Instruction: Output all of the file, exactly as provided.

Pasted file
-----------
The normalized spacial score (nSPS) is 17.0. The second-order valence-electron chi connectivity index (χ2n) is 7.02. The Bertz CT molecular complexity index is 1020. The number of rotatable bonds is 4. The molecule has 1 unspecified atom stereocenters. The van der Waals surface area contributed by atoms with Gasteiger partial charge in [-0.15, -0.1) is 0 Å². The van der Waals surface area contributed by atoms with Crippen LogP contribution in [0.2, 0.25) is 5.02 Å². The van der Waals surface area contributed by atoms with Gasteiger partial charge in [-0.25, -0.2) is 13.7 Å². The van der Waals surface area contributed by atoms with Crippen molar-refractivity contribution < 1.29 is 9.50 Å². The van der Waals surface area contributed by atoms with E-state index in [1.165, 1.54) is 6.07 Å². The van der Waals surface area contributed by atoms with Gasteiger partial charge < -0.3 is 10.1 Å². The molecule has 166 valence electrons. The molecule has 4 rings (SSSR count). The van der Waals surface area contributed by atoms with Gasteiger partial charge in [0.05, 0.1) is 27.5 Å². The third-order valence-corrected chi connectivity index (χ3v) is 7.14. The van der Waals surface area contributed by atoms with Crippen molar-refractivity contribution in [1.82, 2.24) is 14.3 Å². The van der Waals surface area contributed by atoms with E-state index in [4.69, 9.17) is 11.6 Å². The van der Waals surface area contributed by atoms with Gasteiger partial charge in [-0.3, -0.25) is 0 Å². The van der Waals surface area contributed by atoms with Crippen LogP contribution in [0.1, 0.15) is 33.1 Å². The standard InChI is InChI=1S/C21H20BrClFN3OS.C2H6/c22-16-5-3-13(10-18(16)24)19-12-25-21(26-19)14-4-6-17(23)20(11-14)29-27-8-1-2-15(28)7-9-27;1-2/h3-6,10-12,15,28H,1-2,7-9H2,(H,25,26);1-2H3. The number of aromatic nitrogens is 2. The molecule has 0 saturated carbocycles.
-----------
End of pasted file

The normalized spacial score (nSPS) is 17.0. The second-order valence-electron chi connectivity index (χ2n) is 7.02. The Bertz CT molecular complexity index is 1020. The number of rotatable bonds is 4. The molecule has 1 unspecified atom stereocenters. The van der Waals surface area contributed by atoms with Gasteiger partial charge in [-0.15, -0.1) is 0 Å². The van der Waals surface area contributed by atoms with Crippen LogP contribution in [0.2, 0.25) is 5.02 Å². The van der Waals surface area contributed by atoms with Gasteiger partial charge in [-0.25, -0.2) is 13.7 Å². The van der Waals surface area contributed by atoms with Crippen molar-refractivity contribution < 1.29 is 9.50 Å². The van der Waals surface area contributed by atoms with E-state index in [1.165, 1.54) is 6.07 Å². The van der Waals surface area contributed by atoms with Gasteiger partial charge < -0.3 is 10.1 Å². The molecule has 166 valence electrons. The molecule has 4 rings (SSSR count). The van der Waals surface area contributed by atoms with Gasteiger partial charge in [0.05, 0.1) is 27.5 Å². The third-order valence-corrected chi connectivity index (χ3v) is 7.14. The van der Waals surface area contributed by atoms with Crippen molar-refractivity contribution in [1.82, 2.24) is 14.3 Å². The van der Waals surface area contributed by atoms with E-state index in [4.69, 9.17) is 11.6 Å². The van der Waals surface area contributed by atoms with Gasteiger partial charge in [-0.3, -0.25) is 0 Å². The van der Waals surface area contributed by atoms with Crippen LogP contribution in [0.1, 0.15) is 33.1 Å². The standard InChI is InChI=1S/C21H20BrClFN3OS.C2H6/c22-16-5-3-13(10-18(16)24)19-12-25-21(26-19)14-4-6-17(23)20(11-14)29-27-8-1-2-15(28)7-9-27;1-2/h3-6,10-12,15,28H,1-2,7-9H2,(H,25,26);1-2H3. The number of aromatic nitrogens is 2. The molecule has 0 saturated carbocycles.